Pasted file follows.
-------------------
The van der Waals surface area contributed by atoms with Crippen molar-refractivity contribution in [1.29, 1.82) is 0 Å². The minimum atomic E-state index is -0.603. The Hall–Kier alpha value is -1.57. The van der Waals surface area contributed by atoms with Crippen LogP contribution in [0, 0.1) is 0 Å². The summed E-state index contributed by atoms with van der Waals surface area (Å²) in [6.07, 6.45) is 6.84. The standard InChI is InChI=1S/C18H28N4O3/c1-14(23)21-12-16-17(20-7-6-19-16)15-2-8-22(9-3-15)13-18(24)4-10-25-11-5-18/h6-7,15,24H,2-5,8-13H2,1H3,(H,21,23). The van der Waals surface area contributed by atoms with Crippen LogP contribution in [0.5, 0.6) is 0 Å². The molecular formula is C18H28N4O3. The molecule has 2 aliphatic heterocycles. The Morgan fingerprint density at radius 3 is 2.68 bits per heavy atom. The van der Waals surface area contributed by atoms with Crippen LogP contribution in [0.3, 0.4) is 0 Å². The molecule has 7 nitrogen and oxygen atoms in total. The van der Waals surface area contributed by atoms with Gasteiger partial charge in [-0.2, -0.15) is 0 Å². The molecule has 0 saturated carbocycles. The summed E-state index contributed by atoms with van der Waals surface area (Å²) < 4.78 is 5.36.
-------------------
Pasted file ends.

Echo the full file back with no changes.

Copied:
The van der Waals surface area contributed by atoms with Crippen molar-refractivity contribution in [1.29, 1.82) is 0 Å². The minimum atomic E-state index is -0.603. The Hall–Kier alpha value is -1.57. The van der Waals surface area contributed by atoms with Crippen LogP contribution in [0, 0.1) is 0 Å². The summed E-state index contributed by atoms with van der Waals surface area (Å²) in [6.07, 6.45) is 6.84. The standard InChI is InChI=1S/C18H28N4O3/c1-14(23)21-12-16-17(20-7-6-19-16)15-2-8-22(9-3-15)13-18(24)4-10-25-11-5-18/h6-7,15,24H,2-5,8-13H2,1H3,(H,21,23). The van der Waals surface area contributed by atoms with Crippen LogP contribution in [0.5, 0.6) is 0 Å². The molecular formula is C18H28N4O3. The molecule has 2 aliphatic heterocycles. The Morgan fingerprint density at radius 3 is 2.68 bits per heavy atom. The van der Waals surface area contributed by atoms with Crippen LogP contribution in [0.3, 0.4) is 0 Å². The molecule has 7 nitrogen and oxygen atoms in total. The van der Waals surface area contributed by atoms with Gasteiger partial charge in [-0.2, -0.15) is 0 Å². The molecule has 0 saturated carbocycles. The summed E-state index contributed by atoms with van der Waals surface area (Å²) < 4.78 is 5.36.